Beautiful Children

Fourth World Eye Blog

Indigenous reality behind climate change

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Experts agree, climate change may be the greatest threat facing our planet. No doubt, for all of human kind climate change is a threat to biodiversity, and involves a number of potential challenges for public health.
To indigenous peoples climate change is equivalent to environmental and cultural genocide. Environmental issues are not just about the environment for indigenous peoples. They are very much about the physical health and wellbeing as well as about cultural survival. Fighting global warming means defending indigenous rights to health, culture and own means of subsistence.
Several Inuit communities, located in territories within the US, Canada, Greenland and Russia already are so damaged by global warming that relocation at the cost of millions of dollars seems now the only option. Thus their hunting and seafaring cultures get destroyed. They are condemned to suffer unbearable pain because of the loss of homeland and culture as well as health problems that are likely to ensue.

A discussion about the changing climate recently focussed on the question whether it were more politically correct to use the term climate change or global warming. A lot of energy goes into discussing these and like terms to describe phenomena rather than focus on the underlying realities behind the words that need immediate attention. For many of us who are not yet so severely affected by the effects of climate change these terms remain fairly abstract, unless we for ourselves decide to look more deeply into undeniable facts. Everyone of us can contribute to guarantee this world to be a precious place to live.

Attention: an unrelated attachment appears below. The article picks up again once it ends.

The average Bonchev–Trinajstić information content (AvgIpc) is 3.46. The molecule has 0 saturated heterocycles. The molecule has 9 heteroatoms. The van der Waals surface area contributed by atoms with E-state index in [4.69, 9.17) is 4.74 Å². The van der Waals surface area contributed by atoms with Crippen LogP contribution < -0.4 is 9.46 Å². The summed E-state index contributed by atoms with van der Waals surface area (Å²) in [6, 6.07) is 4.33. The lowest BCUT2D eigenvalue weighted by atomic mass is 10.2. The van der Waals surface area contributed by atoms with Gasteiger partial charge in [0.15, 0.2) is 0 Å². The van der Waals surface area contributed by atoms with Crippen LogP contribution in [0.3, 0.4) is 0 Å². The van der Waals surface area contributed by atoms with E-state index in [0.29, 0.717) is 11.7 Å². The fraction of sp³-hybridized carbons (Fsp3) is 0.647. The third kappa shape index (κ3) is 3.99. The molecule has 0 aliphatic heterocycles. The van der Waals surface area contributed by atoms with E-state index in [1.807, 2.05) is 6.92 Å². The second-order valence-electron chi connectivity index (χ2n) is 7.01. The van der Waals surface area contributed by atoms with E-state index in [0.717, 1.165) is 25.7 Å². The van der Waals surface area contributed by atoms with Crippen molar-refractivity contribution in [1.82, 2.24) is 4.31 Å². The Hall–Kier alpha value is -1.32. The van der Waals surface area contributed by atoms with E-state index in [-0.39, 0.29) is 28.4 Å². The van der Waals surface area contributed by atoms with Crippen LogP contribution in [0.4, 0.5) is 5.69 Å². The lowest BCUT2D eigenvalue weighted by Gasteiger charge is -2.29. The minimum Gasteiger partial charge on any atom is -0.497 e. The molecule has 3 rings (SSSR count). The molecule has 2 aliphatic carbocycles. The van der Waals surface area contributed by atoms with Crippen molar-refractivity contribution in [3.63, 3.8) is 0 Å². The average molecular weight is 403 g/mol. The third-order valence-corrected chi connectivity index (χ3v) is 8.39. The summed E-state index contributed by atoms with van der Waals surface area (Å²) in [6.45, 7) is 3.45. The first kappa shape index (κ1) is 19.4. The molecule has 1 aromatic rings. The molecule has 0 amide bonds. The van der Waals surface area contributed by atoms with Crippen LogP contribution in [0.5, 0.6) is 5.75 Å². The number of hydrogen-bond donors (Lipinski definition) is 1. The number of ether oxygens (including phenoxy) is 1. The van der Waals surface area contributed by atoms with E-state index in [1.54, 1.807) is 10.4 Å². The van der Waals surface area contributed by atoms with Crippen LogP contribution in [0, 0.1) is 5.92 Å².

Isn't it high time to take more seriously what we know and simply act?

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One Comment

  1. Not to belittle the traumatic challenges we face as a result of human-induced atmospheric alterations, but our species has adapted to life-altering climate changes before, and likely will again. Since we seem bent on consuming every last ounce of fossil fuel, our long-range plans would wisely include strengthening organizational structures that support adaptability–spiritual and psychic, as well as social. One could make a case that this, in itself, is a strong argument for protecting indigenous political cultures.

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